Walt Chamberlain's free throws

Reading an article in today’s paper I see these two tidbits:

  • NBA changed rule for throwing free throws because of Wilt Chamberlain.
  • Wilt Chamberlain was terrible at free throws.

If he was so terrible, why change the rule? To make it easier?


Jacques Kilchoer
Workers of the world, unite! You have nothing to lose but your chains.

In Topic: change Walt to Wilt


Jacques Kilchoer
Workers of the world, unite! You have nothing to lose but your chains.

The rule change widened the free throw lane, it had nothing to do with the way free throws were shot.

The wider lane prevented a player on offense from standing under a basket for more than 3 seconds. This had the effect of cutting down on easy layups.

Personally, I have a hard time believing he “scored” 20,000 times in his life. May God rest his soul. And his penis. :wink:

A world of sports fans and enough women to populare a small country mourn his loss…


Yer pal,
Satan

Did i hear correctly on the ‘news’ that he once scored 100 points in a game. It sounds a phenomenal amount. I said ‘news’, because the program was 17 minutes old before they thought to inform their viewers that as well as some basketball guy dying and some kids going on a march for something or other, the military overthrew the government of Pakistan…and now onto the weather.

Yep, 100 points. March 2, 1962.
http://www.letsfindout.com/subjects/sports/wiltcham.html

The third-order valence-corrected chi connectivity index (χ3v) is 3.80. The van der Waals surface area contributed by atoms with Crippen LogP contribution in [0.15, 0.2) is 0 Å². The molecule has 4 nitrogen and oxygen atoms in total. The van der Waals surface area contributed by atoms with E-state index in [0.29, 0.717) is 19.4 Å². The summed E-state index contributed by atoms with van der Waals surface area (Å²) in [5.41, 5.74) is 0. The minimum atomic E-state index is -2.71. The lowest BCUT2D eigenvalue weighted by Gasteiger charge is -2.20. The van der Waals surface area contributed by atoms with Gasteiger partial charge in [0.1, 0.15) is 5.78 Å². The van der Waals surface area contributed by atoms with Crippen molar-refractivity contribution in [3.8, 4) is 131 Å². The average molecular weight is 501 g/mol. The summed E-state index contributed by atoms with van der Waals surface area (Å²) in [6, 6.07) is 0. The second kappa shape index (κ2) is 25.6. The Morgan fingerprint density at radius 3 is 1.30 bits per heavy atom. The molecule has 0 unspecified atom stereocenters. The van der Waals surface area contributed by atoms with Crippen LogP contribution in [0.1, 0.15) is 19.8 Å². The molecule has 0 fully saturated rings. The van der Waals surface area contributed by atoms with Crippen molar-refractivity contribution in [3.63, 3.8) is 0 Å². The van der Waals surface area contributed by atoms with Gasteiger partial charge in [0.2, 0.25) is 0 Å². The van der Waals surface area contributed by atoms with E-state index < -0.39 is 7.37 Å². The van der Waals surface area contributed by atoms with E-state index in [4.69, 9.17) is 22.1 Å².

Sucks to your assmar.

Yes, Wilt Chamberlain scored 100 points in one game. You can get the details from just about any online news source, I imagine. The article I read in the paper this morning was from AP, if I remember correctly.

-andros-


“Listen Children Eternal Father Eternally One!” Exceptions? None!
-Doc Bronner

The free throw rule Jacques referenced deals with running before shooting. When Wilt came into the league, there was no rule that disallowed running before shooting the free throw. So, Wilt being the enterprising 7 footer, ran to the free throw line and was able to dunk it. Imagine Jordan plus 7". Since this seemed a little unfair, they disallowed running. This is the point when Wilt’s free throw ability dropped into the ranges of Shaqdom


I got a lot of energy ready to be wasted on somebody - Mookie Wilson

Other Wilt accomplishment’s
Never fouled out (as a center, I can’t tell you how unlikely that is)
averaged over 50 points a game in one season
Sat out 6 minutes in an entire season
Averaged over 20 rebounds in his career

Want more Wilt oddities? I am a fount of worthless sports knowledge, which is about as applicable to real life as a liberal arts degree.

Thank you, Mullinator, for the Straight Dope.


Jacques Kilchoer
Workers of the world, unite! You have nothing to lose but your chains.

I don’t know if he scored 20,000 points in his life, probably more.
www.WiltChamberlain.com ? Ah, how people profit from famous names.

Don’t forget that he also holds the record for highest average points per game in a single season… He also holds the second and third place on the same list. Jordan is fourth on the list with 30-something… Pussy…